A 1T SSD would kind of blow my budget right now, but a 250G SSD for the OS would be a great supplement for the 1T internal HD.


That's the standard config: SSD for the OS, ordinary large HDD for data. Best of both worlds.

Yep. Mine is set up that way: 500GB SSD for the OS/program drive, with a 1TB conventional HDD as the primary for data...and a few programs that aren't disk intensive. I also carried over a couple of legacy drives from the old system for semi-archival file storage.

starcanuck64
2016-Sep-14, 10:10 PM
My last build (https://forum.cosmoquest.org/showthread.php?77483-Input-Wanted-Building-My-Next-PC-(Updated)&p=2188499#post2188499) was a couple(ish) years ago but it's still ticking along quite nicely. The only upgrade since then was to replace the Radeon R9 270X graphics card with an nVidia GTX 970. I haven't dug into component specs much since then but what you've got so far sounds pretty good. I agree with LookingSkyward's suggestion to consider an SSD for the OS/program drive. I spec'ed my system with a 500GB Samsung SSD and the performance is very pleasing. Prices have come down so much I've been considering an upgrade to 1TB.



SOUND: Do you need/desire something more than the sound provided by most motherboards? I haven't felt the need, myself but then I'm not a serious gamer. My Bose PC speakers do sound pretty darn good with the onboard sound. You didn't specify exactly which MB you were looking at but of the ASUS DDR4-compatible (ATX form factor) boards I briefly looked one (http://www.newegg.com/Product/Product.aspx?Item=9SIA4S844G6325) has Realtek ALC887 8-channel High Definition Audio on board, while another (http://www.newegg.com/Product/Product.aspx?Item=N82E16813132693) has SupremeFX.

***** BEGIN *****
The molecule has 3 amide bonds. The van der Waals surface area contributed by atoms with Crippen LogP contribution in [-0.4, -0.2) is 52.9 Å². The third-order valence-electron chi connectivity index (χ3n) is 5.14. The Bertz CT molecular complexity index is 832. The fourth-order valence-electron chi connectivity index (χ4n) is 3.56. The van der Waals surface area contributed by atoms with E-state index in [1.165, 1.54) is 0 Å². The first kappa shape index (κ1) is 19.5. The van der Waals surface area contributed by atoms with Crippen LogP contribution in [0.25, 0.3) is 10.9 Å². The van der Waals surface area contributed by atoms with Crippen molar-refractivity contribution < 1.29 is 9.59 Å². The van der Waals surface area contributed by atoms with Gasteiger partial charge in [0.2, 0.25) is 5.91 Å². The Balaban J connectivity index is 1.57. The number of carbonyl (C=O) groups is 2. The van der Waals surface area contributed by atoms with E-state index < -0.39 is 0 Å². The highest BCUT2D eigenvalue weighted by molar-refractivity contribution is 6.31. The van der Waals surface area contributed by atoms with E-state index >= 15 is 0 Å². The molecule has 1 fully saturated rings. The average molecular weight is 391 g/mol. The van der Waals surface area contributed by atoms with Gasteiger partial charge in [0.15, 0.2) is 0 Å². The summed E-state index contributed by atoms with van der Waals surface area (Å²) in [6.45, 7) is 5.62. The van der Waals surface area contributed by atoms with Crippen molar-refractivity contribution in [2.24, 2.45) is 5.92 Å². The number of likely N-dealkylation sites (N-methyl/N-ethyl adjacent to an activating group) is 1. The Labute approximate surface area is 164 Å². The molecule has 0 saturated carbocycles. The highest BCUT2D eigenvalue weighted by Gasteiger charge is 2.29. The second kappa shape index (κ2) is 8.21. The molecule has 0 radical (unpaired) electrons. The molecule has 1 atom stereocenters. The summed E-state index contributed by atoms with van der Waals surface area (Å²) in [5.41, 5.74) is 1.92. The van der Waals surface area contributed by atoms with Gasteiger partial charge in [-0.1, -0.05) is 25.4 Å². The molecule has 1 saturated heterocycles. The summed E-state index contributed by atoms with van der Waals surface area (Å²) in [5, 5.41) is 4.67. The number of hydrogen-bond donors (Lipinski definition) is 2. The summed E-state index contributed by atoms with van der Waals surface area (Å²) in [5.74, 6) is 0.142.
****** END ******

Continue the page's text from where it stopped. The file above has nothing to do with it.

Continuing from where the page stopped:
CASE: I used to keep case cost under $100 but for my last build, I spent a bit more. I wanted decent cable management with sensible layout that would accommodate sizable a graphics card and CPU fan. I went with the Corsair 550D (http://www.corsair.com/en-us/obsidian-series-550d-mid-tower-quiet-case#) and I've been quiet happy with it. The cable management comes at a cost of a wider case, though. I almost had to butter the thing up to slide it into its niche in the computer desk. Another brand I like is CoolerMaster. My last case was made largely of mesh to promote cooling.



Rather than buy a sound card, I'd go for a graphics card as high in the market sweet spot as I could afford. I've been a fan of MSI's Twin Frozr heat pipe design for some time and at the moment, I favor nVidia cards. You can get one of their GTX 1060 cards in the $200-300 range.